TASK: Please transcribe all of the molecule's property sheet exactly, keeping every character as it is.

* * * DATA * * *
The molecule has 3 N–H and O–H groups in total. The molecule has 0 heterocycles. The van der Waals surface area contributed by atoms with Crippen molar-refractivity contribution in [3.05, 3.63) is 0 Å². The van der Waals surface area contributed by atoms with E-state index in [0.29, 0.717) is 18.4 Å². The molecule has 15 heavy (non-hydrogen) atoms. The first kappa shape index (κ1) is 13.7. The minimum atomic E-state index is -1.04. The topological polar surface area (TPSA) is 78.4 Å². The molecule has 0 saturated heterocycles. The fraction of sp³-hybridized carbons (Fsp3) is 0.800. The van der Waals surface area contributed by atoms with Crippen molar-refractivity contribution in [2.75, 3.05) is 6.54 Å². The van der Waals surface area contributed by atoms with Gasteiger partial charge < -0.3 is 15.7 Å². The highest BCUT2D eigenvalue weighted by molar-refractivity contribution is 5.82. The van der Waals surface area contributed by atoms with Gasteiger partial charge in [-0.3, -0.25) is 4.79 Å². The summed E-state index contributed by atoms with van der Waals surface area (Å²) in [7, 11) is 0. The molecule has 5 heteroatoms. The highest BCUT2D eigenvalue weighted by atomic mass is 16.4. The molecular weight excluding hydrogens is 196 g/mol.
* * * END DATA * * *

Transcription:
The molecule has 3 N–H and O–H groups in total. The molecule has 0 heterocycles. The van der Waals surface area contributed by atoms with Crippen molar-refractivity contribution in [3.05, 3.63) is 0 Å². The van der Waals surface area contributed by atoms with E-state index in [0.29, 0.717) is 18.4 Å². The molecule has 15 heavy (non-hydrogen) atoms. The first kappa shape index (κ1) is 13.7. The minimum atomic E-state index is -1.04. The topological polar surface area (TPSA) is 78.4 Å². The molecule has 0 saturated heterocycles. The fraction of sp³-hybridized carbons (Fsp3) is 0.800. The van der Waals surface area contributed by atoms with Crippen molar-refractivity contribution in [2.75, 3.05) is 6.54 Å². The van der Waals surface area contributed by atoms with Gasteiger partial charge < -0.3 is 15.7 Å². The highest BCUT2D eigenvalue weighted by molar-refractivity contribution is 5.82. The van der Waals surface area contributed by atoms with Gasteiger partial charge in [-0.3, -0.25) is 4.79 Å². The summed E-state index contributed by atoms with van der Waals surface area (Å²) in [7, 11) is 0. The molecule has 5 heteroatoms. The highest BCUT2D eigenvalue weighted by atomic mass is 16.4. The molecular weight excluding hydrogens is 196 g/mol.